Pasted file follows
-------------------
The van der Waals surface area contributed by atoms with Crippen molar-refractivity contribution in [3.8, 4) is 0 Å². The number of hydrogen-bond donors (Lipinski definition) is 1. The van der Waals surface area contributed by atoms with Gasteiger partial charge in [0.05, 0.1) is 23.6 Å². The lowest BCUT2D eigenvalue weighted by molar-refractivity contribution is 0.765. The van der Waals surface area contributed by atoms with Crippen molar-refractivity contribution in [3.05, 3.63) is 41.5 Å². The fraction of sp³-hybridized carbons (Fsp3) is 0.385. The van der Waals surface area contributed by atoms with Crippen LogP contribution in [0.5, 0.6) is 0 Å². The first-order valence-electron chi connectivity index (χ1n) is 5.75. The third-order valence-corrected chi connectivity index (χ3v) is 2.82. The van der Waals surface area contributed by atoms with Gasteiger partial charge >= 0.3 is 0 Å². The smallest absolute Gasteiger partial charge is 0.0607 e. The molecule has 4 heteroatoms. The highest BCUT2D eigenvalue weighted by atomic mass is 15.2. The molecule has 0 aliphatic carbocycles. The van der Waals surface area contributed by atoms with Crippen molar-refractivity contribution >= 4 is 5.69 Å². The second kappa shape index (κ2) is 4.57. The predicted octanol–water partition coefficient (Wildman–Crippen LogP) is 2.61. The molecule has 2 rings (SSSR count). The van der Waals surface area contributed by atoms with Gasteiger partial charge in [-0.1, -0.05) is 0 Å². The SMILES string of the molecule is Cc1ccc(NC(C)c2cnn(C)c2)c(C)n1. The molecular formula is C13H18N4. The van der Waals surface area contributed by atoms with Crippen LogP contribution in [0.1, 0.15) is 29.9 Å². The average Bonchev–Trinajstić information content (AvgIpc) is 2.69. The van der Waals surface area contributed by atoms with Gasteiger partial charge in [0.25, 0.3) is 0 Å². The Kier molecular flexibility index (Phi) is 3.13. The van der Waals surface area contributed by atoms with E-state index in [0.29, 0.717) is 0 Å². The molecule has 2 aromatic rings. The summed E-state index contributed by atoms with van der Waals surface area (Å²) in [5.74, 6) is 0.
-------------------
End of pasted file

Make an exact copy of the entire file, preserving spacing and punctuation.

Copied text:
The van der Waals surface area contributed by atoms with Crippen molar-refractivity contribution in [3.8, 4) is 0 Å². The number of hydrogen-bond donors (Lipinski definition) is 1. The van der Waals surface area contributed by atoms with Gasteiger partial charge in [0.05, 0.1) is 23.6 Å². The lowest BCUT2D eigenvalue weighted by molar-refractivity contribution is 0.765. The van der Waals surface area contributed by atoms with Crippen molar-refractivity contribution in [3.05, 3.63) is 41.5 Å². The fraction of sp³-hybridized carbons (Fsp3) is 0.385. The van der Waals surface area contributed by atoms with Crippen LogP contribution in [0.5, 0.6) is 0 Å². The first-order valence-electron chi connectivity index (χ1n) is 5.75. The third-order valence-corrected chi connectivity index (χ3v) is 2.82. The van der Waals surface area contributed by atoms with Gasteiger partial charge >= 0.3 is 0 Å². The smallest absolute Gasteiger partial charge is 0.0607 e. The molecule has 4 heteroatoms. The highest BCUT2D eigenvalue weighted by atomic mass is 15.2. The molecule has 0 aliphatic carbocycles. The van der Waals surface area contributed by atoms with Crippen molar-refractivity contribution >= 4 is 5.69 Å². The second kappa shape index (κ2) is 4.57. The predicted octanol–water partition coefficient (Wildman–Crippen LogP) is 2.61. The molecule has 2 rings (SSSR count). The van der Waals surface area contributed by atoms with Gasteiger partial charge in [-0.1, -0.05) is 0 Å². The SMILES string of the molecule is Cc1ccc(NC(C)c2cnn(C)c2)c(C)n1. The molecular formula is C13H18N4. The van der Waals surface area contributed by atoms with Crippen LogP contribution in [0.1, 0.15) is 29.9 Å². The average Bonchev–Trinajstić information content (AvgIpc) is 2.69. The van der Waals surface area contributed by atoms with Gasteiger partial charge in [0.25, 0.3) is 0 Å². The Kier molecular flexibility index (Phi) is 3.13. The van der Waals surface area contributed by atoms with E-state index in [0.29, 0.717) is 0 Å². The molecule has 2 aromatic rings. The summed E-state index contributed by atoms with van der Waals surface area (Å²) in [5.74, 6) is 0.